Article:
Disagreements and differing opinions about how work should be done. Conflicts about ideas in your team. Conflicts about the work.Friction between members of your team. Obvious personality conflicts. Tension between team members.

It’s worth adding a quick note of caution though. Don’t make the mistake of thinking you should purposely fan existing task conflict because it improves team performance. “Whereas a little conflict may be beneficial, such positive effects quickly break down as conflict becomes more intense, cognitive load increases, information processing is impeded, and team performance suffers.” (De Dreu & Weingart, 2003)

The four ways people respond to conflict 

In this paper, De Dreu et al (2004) state that people may respond to conflict in four different ways. And these depend on how high or low their concern for themselves and others is.

Let’s look at each of the four quadrants in more detail.

  • Force is about imposing one’s will on others using threats, bluffs, persuasive arguments, or positional commitments.
  • Yield is about accepting and incorporating other people’s will through unilateral concessions, unconditional promises, or offering help.
  • Avoid relates to using a passive stance, reducing or downplaying the importance of the conflict issues, and suppressing any thinking about others.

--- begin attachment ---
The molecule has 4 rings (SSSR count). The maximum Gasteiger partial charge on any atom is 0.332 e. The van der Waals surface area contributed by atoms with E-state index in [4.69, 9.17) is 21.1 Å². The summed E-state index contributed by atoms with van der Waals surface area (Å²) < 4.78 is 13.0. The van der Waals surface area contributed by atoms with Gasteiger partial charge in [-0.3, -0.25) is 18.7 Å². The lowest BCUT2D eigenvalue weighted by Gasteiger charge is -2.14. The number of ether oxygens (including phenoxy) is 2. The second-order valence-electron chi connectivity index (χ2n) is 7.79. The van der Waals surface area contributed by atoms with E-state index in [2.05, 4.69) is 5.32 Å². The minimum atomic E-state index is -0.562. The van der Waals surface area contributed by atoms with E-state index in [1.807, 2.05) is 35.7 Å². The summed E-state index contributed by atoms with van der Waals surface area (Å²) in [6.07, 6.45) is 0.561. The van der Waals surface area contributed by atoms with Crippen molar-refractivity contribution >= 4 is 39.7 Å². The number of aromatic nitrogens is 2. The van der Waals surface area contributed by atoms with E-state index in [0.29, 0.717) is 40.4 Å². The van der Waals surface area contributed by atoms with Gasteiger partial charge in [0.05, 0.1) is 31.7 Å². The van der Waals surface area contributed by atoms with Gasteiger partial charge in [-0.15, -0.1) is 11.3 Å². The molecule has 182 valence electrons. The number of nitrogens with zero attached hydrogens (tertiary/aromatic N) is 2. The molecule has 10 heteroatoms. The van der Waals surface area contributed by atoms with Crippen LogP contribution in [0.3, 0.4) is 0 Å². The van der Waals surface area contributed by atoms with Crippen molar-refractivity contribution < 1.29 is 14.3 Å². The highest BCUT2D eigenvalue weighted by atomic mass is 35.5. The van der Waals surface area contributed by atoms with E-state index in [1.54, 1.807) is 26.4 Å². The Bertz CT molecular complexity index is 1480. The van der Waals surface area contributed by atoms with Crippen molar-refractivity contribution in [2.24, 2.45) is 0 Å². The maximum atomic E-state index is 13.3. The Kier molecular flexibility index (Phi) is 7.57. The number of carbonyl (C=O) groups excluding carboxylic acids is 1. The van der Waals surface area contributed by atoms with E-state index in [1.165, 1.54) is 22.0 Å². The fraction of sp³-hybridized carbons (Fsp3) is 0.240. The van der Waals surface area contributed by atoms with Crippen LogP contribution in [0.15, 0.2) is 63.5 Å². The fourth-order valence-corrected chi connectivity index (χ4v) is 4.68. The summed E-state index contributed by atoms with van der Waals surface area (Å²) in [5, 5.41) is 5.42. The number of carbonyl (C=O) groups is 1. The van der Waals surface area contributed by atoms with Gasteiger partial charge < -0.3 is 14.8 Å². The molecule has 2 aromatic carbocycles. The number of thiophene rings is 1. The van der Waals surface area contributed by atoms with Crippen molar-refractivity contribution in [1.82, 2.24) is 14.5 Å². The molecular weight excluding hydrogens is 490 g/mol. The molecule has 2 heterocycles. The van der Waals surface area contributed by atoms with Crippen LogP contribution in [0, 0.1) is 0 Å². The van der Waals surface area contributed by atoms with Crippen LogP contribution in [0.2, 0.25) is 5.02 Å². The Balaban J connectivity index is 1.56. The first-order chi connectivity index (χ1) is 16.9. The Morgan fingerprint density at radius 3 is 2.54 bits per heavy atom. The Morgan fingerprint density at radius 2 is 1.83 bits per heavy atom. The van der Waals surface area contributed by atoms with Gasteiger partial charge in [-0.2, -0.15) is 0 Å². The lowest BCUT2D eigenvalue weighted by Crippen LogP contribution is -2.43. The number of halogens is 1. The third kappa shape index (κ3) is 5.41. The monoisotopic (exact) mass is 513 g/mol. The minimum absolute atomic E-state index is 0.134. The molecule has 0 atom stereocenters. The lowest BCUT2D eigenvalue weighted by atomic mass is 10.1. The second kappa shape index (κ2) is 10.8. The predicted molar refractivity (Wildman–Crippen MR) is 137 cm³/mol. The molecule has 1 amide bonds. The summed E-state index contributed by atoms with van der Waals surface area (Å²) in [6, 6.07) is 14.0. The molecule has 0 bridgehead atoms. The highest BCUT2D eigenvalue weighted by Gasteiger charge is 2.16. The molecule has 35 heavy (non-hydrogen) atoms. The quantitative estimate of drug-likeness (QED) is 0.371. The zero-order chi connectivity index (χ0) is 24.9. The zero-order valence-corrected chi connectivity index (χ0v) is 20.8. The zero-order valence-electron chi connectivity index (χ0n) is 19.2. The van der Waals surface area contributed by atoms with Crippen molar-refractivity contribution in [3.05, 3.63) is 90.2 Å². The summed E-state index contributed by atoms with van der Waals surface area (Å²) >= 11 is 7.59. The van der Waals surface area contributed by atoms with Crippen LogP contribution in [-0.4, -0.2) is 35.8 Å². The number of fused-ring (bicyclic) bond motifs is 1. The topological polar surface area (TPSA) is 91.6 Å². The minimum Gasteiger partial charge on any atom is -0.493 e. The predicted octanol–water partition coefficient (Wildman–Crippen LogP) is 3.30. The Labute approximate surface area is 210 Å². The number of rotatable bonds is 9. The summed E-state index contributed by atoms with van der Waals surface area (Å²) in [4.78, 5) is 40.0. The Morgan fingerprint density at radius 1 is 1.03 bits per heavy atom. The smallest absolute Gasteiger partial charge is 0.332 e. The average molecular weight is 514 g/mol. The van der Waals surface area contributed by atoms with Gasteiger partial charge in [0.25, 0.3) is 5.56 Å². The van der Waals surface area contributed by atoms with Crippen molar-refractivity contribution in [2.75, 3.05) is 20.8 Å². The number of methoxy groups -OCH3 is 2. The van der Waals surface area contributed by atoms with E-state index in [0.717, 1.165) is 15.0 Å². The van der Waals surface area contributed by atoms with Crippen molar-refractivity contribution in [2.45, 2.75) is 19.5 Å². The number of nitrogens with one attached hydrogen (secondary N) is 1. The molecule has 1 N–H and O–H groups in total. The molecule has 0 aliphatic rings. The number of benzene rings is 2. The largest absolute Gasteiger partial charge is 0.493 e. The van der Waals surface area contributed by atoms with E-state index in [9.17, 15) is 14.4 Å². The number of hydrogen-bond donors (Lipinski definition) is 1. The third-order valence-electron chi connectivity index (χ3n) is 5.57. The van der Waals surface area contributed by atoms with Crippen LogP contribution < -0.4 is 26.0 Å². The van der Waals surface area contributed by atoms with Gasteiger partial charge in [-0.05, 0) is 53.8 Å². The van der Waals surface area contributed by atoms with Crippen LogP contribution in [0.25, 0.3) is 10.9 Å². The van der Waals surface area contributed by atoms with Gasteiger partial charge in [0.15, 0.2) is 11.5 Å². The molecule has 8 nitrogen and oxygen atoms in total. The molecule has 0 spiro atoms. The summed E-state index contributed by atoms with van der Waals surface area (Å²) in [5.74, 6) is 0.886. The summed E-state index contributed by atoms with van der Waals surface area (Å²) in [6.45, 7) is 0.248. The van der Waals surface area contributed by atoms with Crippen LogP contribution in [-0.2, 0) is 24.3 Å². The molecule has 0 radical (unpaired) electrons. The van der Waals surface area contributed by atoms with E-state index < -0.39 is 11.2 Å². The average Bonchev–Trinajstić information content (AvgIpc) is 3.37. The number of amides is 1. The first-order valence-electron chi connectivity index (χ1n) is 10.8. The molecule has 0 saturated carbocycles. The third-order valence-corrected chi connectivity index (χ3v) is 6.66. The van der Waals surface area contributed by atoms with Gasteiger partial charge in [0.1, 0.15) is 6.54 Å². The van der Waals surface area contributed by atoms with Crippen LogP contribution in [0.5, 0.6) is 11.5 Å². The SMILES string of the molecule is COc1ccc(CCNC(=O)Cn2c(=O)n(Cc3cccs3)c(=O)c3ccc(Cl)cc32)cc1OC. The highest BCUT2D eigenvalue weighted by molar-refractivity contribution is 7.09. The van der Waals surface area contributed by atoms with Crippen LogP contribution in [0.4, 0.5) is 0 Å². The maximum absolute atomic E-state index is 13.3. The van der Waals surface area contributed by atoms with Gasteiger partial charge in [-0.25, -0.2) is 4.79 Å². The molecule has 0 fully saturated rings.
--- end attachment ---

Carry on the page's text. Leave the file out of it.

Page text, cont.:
• And solve is all about reaching an agreement to achieve a win-win situation. This happens through the exchange of information about priorities and preferences, showing insights, and making trade-offs.

The quadrant we end up in depends on:

  • Our personality. This includes our social value orientation, our power motivation, or our need for affiliation.
  • The situation itself. This can be impacted by incentives, time pressure, level of aspiration, or power preponderance, for example.

How we perceive conflict is also influenced by the overall conflict culture in our team or organisation. Where conflict is perceived as negative and annoying, we’ll approach it with a passive stance. Whereas if conflict is seen as something exciting that provides opportunities, we’ll be more open to managing it via problem-solving and open-minded debates.